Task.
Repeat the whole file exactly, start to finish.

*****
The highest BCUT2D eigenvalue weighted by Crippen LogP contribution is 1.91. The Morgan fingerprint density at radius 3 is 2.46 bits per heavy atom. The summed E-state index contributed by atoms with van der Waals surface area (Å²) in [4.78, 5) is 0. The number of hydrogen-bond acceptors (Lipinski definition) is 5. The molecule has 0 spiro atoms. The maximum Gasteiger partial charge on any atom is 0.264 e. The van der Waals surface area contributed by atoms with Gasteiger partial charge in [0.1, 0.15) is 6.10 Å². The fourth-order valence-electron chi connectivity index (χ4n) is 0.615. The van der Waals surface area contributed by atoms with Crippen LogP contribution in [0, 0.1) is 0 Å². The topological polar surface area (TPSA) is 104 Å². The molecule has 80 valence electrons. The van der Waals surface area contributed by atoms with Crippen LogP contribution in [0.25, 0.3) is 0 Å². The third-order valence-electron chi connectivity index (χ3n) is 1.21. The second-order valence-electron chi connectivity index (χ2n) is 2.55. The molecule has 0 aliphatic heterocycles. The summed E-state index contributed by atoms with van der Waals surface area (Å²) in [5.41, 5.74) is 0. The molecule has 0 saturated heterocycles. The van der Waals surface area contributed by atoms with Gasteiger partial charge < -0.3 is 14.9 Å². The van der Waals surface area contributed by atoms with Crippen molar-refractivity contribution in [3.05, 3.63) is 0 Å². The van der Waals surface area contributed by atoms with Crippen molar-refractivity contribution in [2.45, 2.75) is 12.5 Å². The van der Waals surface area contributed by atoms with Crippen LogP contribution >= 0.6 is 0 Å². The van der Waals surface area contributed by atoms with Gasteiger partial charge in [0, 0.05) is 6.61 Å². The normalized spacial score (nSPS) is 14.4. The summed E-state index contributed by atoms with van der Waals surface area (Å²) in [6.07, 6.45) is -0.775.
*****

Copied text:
The highest BCUT2D eigenvalue weighted by Crippen LogP contribution is 1.91. The Morgan fingerprint density at radius 3 is 2.46 bits per heavy atom. The summed E-state index contributed by atoms with van der Waals surface area (Å²) in [4.78, 5) is 0. The number of hydrogen-bond acceptors (Lipinski definition) is 5. The molecule has 0 spiro atoms. The maximum Gasteiger partial charge on any atom is 0.264 e. The van der Waals surface area contributed by atoms with Gasteiger partial charge in [0.1, 0.15) is 6.10 Å². The fourth-order valence-electron chi connectivity index (χ4n) is 0.615. The van der Waals surface area contributed by atoms with Crippen LogP contribution in [0, 0.1) is 0 Å². The topological polar surface area (TPSA) is 104 Å². The molecule has 80 valence electrons. The van der Waals surface area contributed by atoms with Crippen LogP contribution in [0.25, 0.3) is 0 Å². The third-order valence-electron chi connectivity index (χ3n) is 1.21. The second-order valence-electron chi connectivity index (χ2n) is 2.55. The molecule has 0 aliphatic heterocycles. The summed E-state index contributed by atoms with van der Waals surface area (Å²) in [5.41, 5.74) is 0. The molecule has 0 saturated heterocycles. The van der Waals surface area contributed by atoms with Gasteiger partial charge < -0.3 is 14.9 Å². The van der Waals surface area contributed by atoms with Crippen molar-refractivity contribution in [3.05, 3.63) is 0 Å². The van der Waals surface area contributed by atoms with Crippen molar-refractivity contribution in [2.45, 2.75) is 12.5 Å². The van der Waals surface area contributed by atoms with Crippen LogP contribution >= 0.6 is 0 Å². The van der Waals surface area contributed by atoms with Gasteiger partial charge in [0, 0.05) is 6.61 Å². The normalized spacial score (nSPS) is 14.4. The summed E-state index contributed by atoms with van der Waals surface area (Å²) in [6.07, 6.45) is -0.775.